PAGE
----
How does Shakespeare create an effective opening to Hamlet? Essay
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The key purpose with the opening of any piece of literature is to entice and enthral the reader and obviously Shakespeare having the fame and staggering success that he has had, must be well aware of this. If questions are left in the readers mind once reading the opening to this script or watching the play, they engage the audience as they want these questions answered and believe that as the play unfolds they will be. The attitudes and values of the characters that are introduced in the first act contribute greatly to the sense of suspense the audience feels.
Shakespeare begins the play with the entry of two minor characters ‘two Sentinels’. By doing this the audience only get a second hand taste of what the key themes are going to be later on in the play. There is no omniscient feel to this first act, only an air of mystery. The very first line spoken by Barnardo, ‘Who’s there? ‘ even creates this sense of unknowing, and also implies that the Sentinels are on edge for some reason and perhaps even frightened.
This question is then repeated by the second sentinel, Francisco, as Horatio and Marcellus answer.
Again the ambiguity of the question, ‘has this thing appear’d again tonight? ‘ creates mystery and a feel of foreboding. A ghost then appears and it is absolutely clear that the sentinels are immensely frightened, ‘tremble and look pale’. The Ghost then disappears without speaking, despite Horatio’s efforts, ‘I charge thee speak’. This allows the audience to wonder what this Ghost has come to tell the Sentinels and as the characters discuss the Ghost, both the audience and characters are as bewildered at this entry of this supernatural being.
When the ghost reappears it is hopeful that it will speak, however at the exact point it appears it is about to, Shakespeare again dangles the carrot under the audiences nose as a cock crows disrupting the Ghost and causing it to instantaneously disappear. The anonymity of the Ghost appearing in the first act instigates the audience to speculate over the significance of the Ghost and the anonymity of its appearance. Furthermore the appearance of the Ghost allows the audience to realise the importance of Horatio within the play, he is an educated ‘scholar’ who is clearly respected by the sentinels.
However at this point it is unclear to the audience the reason for which he will play a key role in the play. Carrying on from this the setting in which this first scene is set also adds to the sense of unknowing and mystery. The scene is set outside the castle of Elsinore on a gun-platform; this suggests to the audience even at this early stage that war or battles will be present later on in the play as castles are built solely for the purposes of protect in conflict.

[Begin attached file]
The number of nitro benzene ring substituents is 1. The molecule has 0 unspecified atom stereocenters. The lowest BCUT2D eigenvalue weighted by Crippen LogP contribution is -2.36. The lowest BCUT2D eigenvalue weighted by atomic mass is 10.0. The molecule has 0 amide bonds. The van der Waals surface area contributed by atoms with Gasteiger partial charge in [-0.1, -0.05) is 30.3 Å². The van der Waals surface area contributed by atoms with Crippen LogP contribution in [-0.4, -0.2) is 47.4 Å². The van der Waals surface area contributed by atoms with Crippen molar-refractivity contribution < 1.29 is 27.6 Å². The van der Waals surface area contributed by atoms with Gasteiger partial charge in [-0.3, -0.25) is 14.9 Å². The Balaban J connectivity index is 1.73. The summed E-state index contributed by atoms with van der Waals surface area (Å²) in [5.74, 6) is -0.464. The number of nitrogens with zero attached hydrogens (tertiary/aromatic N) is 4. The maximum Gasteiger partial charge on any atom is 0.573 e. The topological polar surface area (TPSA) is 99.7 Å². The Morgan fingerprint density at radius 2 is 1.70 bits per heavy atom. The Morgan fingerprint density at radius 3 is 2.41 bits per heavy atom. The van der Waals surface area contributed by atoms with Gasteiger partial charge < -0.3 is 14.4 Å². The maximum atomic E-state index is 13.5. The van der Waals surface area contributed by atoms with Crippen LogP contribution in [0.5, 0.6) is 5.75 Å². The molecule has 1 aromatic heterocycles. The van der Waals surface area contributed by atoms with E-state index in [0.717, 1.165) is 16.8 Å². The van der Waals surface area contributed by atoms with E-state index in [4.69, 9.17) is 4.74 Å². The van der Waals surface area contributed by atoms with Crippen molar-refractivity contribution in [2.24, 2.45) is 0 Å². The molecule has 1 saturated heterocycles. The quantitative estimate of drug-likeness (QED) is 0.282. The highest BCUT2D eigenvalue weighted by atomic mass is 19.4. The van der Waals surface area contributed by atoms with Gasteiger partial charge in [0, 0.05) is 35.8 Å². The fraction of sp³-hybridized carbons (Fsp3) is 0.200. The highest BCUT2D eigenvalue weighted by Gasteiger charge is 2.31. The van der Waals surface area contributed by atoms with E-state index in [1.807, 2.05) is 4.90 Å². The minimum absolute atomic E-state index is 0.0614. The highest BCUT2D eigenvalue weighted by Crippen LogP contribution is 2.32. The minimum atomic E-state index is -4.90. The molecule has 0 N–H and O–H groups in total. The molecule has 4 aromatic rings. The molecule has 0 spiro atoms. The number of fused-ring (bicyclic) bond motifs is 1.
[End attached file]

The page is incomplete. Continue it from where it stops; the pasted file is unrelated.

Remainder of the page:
It is also dark and night, this adds to the fear of the sentinels as they cannot see who it is that approaches them. This is clear with the opening line ‘Who’s there? ‘ spoken by Barnardo. Furthermore perhaps the dark night setting is intentional pathetic fallacy by Shakespeare, as the characters and even the audiences’ unknowing towards the Ghost is mirrored by the way in which the characters cannot see clearly and have to ask of who approaches them.
This pathetic fallacy is carried on into the ending of the scene, as the cock crows and it becomes morning the sense of fear leaves the sentinels, this is shown with the semantic fields used in their speech, of ‘love’ and ‘life’. Although much is still unknown when this first scene ends many themes are vaguely introduced to the audience. Death is clearly evident with the spontaneous appearances and disappearances of the Ghost. There is a semantic field of death running throughout the dialogue, Shakespeare uses descriptive words like ‘look pale’, and also ‘dead hour’.
This adds to the audiences feeling of unease as well as illustrating the characters. Also the old King Hamlet is said to be similar to the Ghost in appearance, this is a way of Shakespeare indirectly introducing the theme of the death of the King, and also as the death is obviously fresh in the mind of the sentinels and Horatio so it seems to be the case that this will be an avid theme within the play. Barnardo states when the Ghost first appears that it is ‘In the same figure as like the King that is dead’.
Another key theme that is introduced is war, this is introduced through the setting itself as I have already mentioned, but also through the discussion of the guards and Horatio proceeding the departure of the Ghost. The Ghost was wearing the ‘armour he (the dead King) had on when he th’ ambitious Norway combated’. Suggesting perhaps there is still conflict going on, but Shakespeare is clever as he never explicitly lets the audience know what is going on in this first scene, grabbing their attention and interesting them further in what is commencing in the play.
This first scene finishes with Horatio and the guards going to impart their news of the Ghost onto ‘young Hamlet’. This shows a great respect for Hamlet, it also implies that Hamlet is the King as the audience have previously been told that ‘Old King Hamlet’ has died. This is rather ironic as later the audience come to find out that in fact it is young Hamlet’s uncle that is now become King through an unconventional marriage. So putting this into perspective this could imply that some subjects, such as Horatio slightly resent the marriage of the Queen to Hamlets uncle.
I conclude that this is an extremely effective opening written by Shakespeare as it constantly engages the audience, and makes the audience feel a need to know more of what the play is about. Intro 1para (this one) on characters DONE 1 para on setting DONE 1 para on themes introduced… war, death, and mentions old king hamlet-suggesting he has only died recently as still fresh in minds. 1 para on lang n dramatic techniques Conc.